MEMPHIS, Tenn. — The community is remembering a loyal Memphis Tigers fan who died over the weekend after an accident at the Tigers’ game in Knoxville.
Some people who were with him said their host, the University of Tennessee, might have contributed to his death.
“He’s been an enthusiast of Memphis basketball [for] I don’t know how long,” friend Johnnie Rainey said.
Rodell Boyd could always be found on the sidelines cheering on his favorite team.
Friends said he had been a member of the Rebounders, the U of M basketball booster club, for 40 years.
“He’s just a fan of sports,” Rainey said. “He really loved University of Memphis, Memphis State, the Rebounders.”
That’s what took him to Knoxville. He went to watch his Tigers play the Tennessee Volunteers on Saturday.
Family members said Boyd lived and died by his team, and that’s exactly what happened — quite literally.
“That’s when I got the call from my cousin Traci (Boyd’s daughter), who said he had a bad fall,” Rainey said. “He was either on his way down or back up to his seat, which was 65 steep steps up in to the arena.”
Rainey is a board member on the Rebounders. She shared a photo that shows how high in the area they were sitting.
She said they requested about 10 handicap-accessible tickets for elderly members like 88-year-old Boyd, but they were told that couldn’t be done.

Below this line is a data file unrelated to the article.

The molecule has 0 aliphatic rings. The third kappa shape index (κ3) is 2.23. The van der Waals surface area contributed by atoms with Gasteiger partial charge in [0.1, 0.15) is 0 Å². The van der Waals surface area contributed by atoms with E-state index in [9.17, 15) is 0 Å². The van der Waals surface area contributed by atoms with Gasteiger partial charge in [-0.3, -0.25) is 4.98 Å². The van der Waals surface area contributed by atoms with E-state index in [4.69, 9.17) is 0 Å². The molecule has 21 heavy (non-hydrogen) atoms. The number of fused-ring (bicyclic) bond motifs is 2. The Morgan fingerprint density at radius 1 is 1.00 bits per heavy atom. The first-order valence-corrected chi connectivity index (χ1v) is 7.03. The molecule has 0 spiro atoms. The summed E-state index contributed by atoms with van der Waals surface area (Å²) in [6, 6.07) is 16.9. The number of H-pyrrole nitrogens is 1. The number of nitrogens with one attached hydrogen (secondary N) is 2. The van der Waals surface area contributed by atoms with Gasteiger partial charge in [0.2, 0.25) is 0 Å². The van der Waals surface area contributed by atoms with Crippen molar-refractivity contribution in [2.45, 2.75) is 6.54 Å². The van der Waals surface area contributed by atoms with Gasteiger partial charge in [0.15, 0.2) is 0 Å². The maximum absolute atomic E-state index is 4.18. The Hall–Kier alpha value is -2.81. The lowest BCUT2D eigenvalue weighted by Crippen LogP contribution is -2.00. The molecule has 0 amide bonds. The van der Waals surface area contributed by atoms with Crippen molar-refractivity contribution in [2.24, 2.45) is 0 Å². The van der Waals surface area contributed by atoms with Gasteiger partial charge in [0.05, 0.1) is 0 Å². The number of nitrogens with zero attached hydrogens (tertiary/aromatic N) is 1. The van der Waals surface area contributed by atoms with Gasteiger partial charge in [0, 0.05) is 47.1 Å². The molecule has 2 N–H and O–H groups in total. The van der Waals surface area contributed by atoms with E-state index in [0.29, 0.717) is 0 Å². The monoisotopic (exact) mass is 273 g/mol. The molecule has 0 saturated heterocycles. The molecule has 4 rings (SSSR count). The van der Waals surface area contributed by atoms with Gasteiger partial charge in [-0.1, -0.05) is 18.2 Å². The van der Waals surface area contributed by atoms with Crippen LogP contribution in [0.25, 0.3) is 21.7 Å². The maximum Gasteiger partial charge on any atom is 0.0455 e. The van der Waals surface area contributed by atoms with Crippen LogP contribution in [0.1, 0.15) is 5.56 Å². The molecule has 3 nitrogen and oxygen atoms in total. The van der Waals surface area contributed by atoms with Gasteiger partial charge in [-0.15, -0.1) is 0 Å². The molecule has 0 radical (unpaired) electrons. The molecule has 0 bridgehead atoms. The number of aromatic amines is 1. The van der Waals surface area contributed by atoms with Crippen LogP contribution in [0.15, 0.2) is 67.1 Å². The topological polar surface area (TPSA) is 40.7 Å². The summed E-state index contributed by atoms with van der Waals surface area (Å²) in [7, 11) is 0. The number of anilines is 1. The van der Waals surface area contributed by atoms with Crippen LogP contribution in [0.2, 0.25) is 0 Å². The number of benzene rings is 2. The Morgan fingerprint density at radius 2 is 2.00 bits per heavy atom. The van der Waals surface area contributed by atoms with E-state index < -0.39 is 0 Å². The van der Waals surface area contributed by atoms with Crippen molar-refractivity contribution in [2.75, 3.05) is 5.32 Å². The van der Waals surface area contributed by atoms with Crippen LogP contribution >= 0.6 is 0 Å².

“They were told they were really just for season ticket holders or their fans and weren’t available,” Rainey said.
Rainey is frustrated and wishes the University of Tennessee had given their group more consideration and blames the steep steps for Boyd’s death.
The university disputed the claim that the group was denied handicap-accessible seating because of the team they support, and a spokesperson sent WREG the following statement.
Our thoughts are with the family during this difficult time.
Medical personnel responded to an apparent cardiac event involving a fan at Saturday’s basketball game against Memphis, and the individual was transported from the arena.
Handicap-accessible seating is available to all arena visitors who request it–regardless of which team they support–both in advance and if they express a need while attending a game.
Boyd’s family members said he died from cardiac arrest, and they believe it was just his time.
“He was where he wanted to be that night, to see the Tigers,” Rainey said.
They say the father, grandfather and retired school principal can now rest in peace.